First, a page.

The other reason this book is so readable, despite the odd footnote structure which requires a lot of going back and forth, is that these routines are consistently brilliant and frequently hilarious. I think I saw him do two of these shows in Cambridge and it’s a delight to be able to revisit them (his account of his meeting with Christ at the end of “90s comedian” is one of the funniest and most risky bits of comedy I’ve ever seen). It’s also very interesting to read about Lee’s influences and the comedians he admires the most, who tend to be figures on the fringe who never had any particular inclination to make it big: Ted Chippington, Simon Munnery, Michael Redmond.
Stewart Lee is now probably a bigger name than he ever expected or wanted to be, with a second series of his typically uncompromising and intelligent Comedy Vehicle about to be aired by the BBC. Anyone interested in truly challenging (as opposed to just “controversial”) stand-up comedy should make an effort to watch it, to go and see Lee live, and to read this book too.
Charles Ferguson’s Inside Job is an exemplary documentary examining the causes and effects of the 2008 global financial crash. It provides a detailed and thorough explanation of the various deregulations and amalgamations that allowed a handful of megabanks to play fast and loose with astronomically large quantities of imaginary money without ever getting bogged down in technicalities, while also giving vent to the film-maker’s considerable anger at the relatively small number of individuals who enabled the sorry situation and walked away with stupefyingly large compensatory packages. I had no idea that the former CEO of Lehman Brothers was awarded a quite incredible 485 million dollars after he guided his bank to a spectacular collapse – you could fund quite a few libraries and hospitals for that, no?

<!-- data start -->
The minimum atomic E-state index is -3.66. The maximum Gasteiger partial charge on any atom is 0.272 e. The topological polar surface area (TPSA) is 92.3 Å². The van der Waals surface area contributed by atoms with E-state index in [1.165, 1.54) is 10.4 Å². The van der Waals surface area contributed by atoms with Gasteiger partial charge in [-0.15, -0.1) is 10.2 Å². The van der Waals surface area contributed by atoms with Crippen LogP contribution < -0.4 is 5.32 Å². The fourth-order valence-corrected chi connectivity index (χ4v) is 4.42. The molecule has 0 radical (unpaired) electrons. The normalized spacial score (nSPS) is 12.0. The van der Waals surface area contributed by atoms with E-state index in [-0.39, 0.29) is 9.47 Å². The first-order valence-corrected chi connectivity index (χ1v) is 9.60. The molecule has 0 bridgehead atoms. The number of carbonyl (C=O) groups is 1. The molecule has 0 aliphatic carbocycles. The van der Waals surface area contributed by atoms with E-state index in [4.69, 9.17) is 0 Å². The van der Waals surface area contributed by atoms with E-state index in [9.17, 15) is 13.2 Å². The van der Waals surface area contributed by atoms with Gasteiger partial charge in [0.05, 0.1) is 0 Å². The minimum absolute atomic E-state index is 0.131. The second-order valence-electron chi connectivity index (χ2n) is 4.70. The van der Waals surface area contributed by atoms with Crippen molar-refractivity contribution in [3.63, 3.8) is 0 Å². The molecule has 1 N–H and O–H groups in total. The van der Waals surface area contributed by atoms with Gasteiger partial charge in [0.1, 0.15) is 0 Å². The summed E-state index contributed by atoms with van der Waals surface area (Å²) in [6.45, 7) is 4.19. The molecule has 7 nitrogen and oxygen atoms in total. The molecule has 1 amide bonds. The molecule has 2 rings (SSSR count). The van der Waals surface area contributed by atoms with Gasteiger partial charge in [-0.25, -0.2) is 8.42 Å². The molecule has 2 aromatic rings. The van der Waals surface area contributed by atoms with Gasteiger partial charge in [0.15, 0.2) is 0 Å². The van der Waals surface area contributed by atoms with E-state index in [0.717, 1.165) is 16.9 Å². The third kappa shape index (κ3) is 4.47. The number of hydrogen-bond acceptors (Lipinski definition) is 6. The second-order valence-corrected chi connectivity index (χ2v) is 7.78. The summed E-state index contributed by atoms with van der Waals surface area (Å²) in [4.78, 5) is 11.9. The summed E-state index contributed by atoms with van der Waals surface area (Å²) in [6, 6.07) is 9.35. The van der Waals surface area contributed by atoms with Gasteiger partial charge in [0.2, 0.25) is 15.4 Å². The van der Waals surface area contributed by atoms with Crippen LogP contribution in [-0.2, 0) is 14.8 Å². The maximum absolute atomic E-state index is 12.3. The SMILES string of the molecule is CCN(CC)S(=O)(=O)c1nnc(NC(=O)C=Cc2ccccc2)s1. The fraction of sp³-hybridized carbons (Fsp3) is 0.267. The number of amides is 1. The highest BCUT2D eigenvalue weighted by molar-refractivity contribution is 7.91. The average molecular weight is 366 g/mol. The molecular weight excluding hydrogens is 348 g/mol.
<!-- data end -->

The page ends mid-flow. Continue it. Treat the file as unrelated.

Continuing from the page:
Ferguson secured interviews with an impressive roster of former bank chiefs, government advisors, commentators and experts and has skillfully intercut these with sequences from old news footage and hearings in the US senate. Time and again you find yourself gasping when he forces an immaculately groomed city boss to face up to the consequences of their greedy and short-sighted policies – some dissemble ineffectually, some stumble revealingly over their words and some drop their professional demeanour and demand an end to the interview. It’s staggering, and depressing, that the very men (and it does always seem to be men) who constructed the whole pyramid of dodgy loans and impenetrable derivatives were then put in charge of sorting the mess out by the US government. This film has the dread appeal of a disaster movie, but in this case the disaster is ongoing – there’s no sign anywhere that the obvious lessons have been learned.
I love dystopias, me. Post-apocalyptic scenarios with society reduced to ragged bands of survivors struggling to scratch out an existence, bring ’em on I say: The Day Of The Triffids, John Christopher’s The Death Of Grass, Terry Nation’s Survivors, Cormac McCarthy’s The Road, it just seems to work for me every time. I’m also very fond of Margaret Atwood, so when she started writing novels roughly in this genre a few years ago I was bound to start salivating.